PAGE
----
Council officers say it is “unfortunate” the owners of a new mosque breached planning laws – but have recommended the controversial plans are approved anyway, Shy Society can reveal today.
The Zainabiya Welfare Foundation (ZWF) had been using a building on Bennet Road, in south Reading, as a mosque throughout 2017 before being informed by the local authority that its use was “unauthorised” and that they would fail to obtain planning permission. The Shia group subsequently purchased another building – over five miles away in north west Reading – which, by the group’s own admission, has been used as a mosque since 14th December 2017 despite having no planning permission to do so.
More than four months on, there remains no planning consent on Equity House yet the group’s website openly promotes prayer schedules, activities and events, and directions to the mosque and community centre.
In January, a new “part retrospective” planning application was submitted with Reading Borough Council stating it was “unfortunate” that the applicant commenced using the building in advance, adding “the applicant has been asked to respond to criticism that they started using the building without consideration of the planning process”.
ZWF responded by saying it was “not very experienced with this and don’t understand that full planning process” and that they “sincerely regretted” their actions.
“We had kept our planning agent informed at all stages of our progress in all matters including use of centre. From our other meeting and in hindsight I realise that we should have insisted on getting the planning in place before use of centre for which we regret but was more so because of lack of understanding of process,” the statement went on.
Outraged residents in this leafy suburb of Reading have lodged almost 750 objections including a 451-signature petition as they accuse the mosque owners of “arrogant presumption”.
In a report to the council’s planning committee, case officer Julie Williams admits: “With so many comments received (altogether there are about 740 objections including the petition) it is not possible in this report to record them individually.” She also describes the hundreds of comments as “well organised opposition” – and it is hostility which will be on display again today (SAT) as neighbours stage a peaceful protest outside the Post Office in School Road from 2pm.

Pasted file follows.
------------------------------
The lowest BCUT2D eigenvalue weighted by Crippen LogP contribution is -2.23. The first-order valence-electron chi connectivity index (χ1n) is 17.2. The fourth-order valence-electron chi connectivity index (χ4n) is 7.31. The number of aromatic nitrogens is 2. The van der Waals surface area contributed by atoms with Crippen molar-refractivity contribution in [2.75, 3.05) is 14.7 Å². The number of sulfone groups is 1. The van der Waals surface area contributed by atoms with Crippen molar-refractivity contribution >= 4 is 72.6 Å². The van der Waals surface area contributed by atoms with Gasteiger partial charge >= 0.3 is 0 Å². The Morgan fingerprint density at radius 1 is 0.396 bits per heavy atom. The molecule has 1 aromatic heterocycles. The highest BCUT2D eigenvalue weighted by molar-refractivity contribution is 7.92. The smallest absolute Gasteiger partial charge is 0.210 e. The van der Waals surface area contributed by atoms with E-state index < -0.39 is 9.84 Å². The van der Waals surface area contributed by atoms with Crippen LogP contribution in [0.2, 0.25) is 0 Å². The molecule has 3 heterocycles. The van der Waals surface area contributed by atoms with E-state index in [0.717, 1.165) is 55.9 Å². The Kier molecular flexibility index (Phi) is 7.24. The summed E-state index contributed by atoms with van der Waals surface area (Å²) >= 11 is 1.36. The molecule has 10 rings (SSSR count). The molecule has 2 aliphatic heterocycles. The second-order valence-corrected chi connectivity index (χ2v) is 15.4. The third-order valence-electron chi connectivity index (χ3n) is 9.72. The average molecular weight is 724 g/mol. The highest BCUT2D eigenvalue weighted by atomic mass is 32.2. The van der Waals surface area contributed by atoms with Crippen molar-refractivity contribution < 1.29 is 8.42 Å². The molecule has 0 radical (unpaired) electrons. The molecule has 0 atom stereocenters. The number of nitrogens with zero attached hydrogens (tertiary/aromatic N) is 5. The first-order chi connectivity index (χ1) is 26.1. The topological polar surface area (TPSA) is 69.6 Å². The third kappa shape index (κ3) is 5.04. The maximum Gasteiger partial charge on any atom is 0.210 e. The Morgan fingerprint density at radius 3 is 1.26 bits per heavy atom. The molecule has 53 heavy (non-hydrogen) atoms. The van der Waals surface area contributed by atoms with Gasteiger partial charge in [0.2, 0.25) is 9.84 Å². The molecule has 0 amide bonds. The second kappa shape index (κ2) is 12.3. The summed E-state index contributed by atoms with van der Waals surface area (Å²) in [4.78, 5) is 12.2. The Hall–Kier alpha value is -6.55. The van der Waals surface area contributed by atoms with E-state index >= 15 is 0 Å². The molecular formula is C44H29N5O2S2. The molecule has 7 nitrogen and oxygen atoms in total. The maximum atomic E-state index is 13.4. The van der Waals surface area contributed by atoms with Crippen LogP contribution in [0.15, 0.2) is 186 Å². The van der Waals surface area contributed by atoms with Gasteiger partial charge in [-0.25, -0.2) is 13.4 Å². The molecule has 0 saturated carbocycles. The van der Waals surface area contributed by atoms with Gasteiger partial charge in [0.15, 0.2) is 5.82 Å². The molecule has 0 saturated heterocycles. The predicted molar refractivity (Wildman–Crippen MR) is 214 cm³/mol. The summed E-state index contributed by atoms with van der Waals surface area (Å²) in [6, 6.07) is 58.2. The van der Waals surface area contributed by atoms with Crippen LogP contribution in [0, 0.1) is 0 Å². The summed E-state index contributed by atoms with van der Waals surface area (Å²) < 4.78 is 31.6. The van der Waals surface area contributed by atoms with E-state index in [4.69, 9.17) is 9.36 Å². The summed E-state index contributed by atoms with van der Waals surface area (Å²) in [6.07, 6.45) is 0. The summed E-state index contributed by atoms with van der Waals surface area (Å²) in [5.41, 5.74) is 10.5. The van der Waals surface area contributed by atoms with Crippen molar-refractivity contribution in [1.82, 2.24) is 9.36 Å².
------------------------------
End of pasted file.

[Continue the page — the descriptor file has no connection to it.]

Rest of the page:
Despite this, Reading Borough Council officers have advised councillors to approve the proposals at a planning committee meeting on Wednesday (April 25) stating that the Equalities Act 2010 “offers support” to the viewpoint that approval will “allow the requirements of a religious group to be met”.
Tilehurst residents Ken and Helen Thomas argue that the plans will “change the character” of the area and cause huge congestion problems, with an average of 50 worshippers expected to use it at peak times.
“We cannot allow something like this to dominate and take over our village and its inhabitants. It is definitely not the place to have a building of this nature,” they added.
Local resident Vincent Kent said: “I would be more trusting, but the mosques own website says that it is open for business; despite the planning not yet granted. It is arrogantly presumptuous of them to assume that planning will be granted and makes me wonder what else they have planned.
“When the planned mosque becomes too small for the numbers attending, and I suspect it will, what assurances do we as locals have that another bigger and more disruptive building is going to take its place?”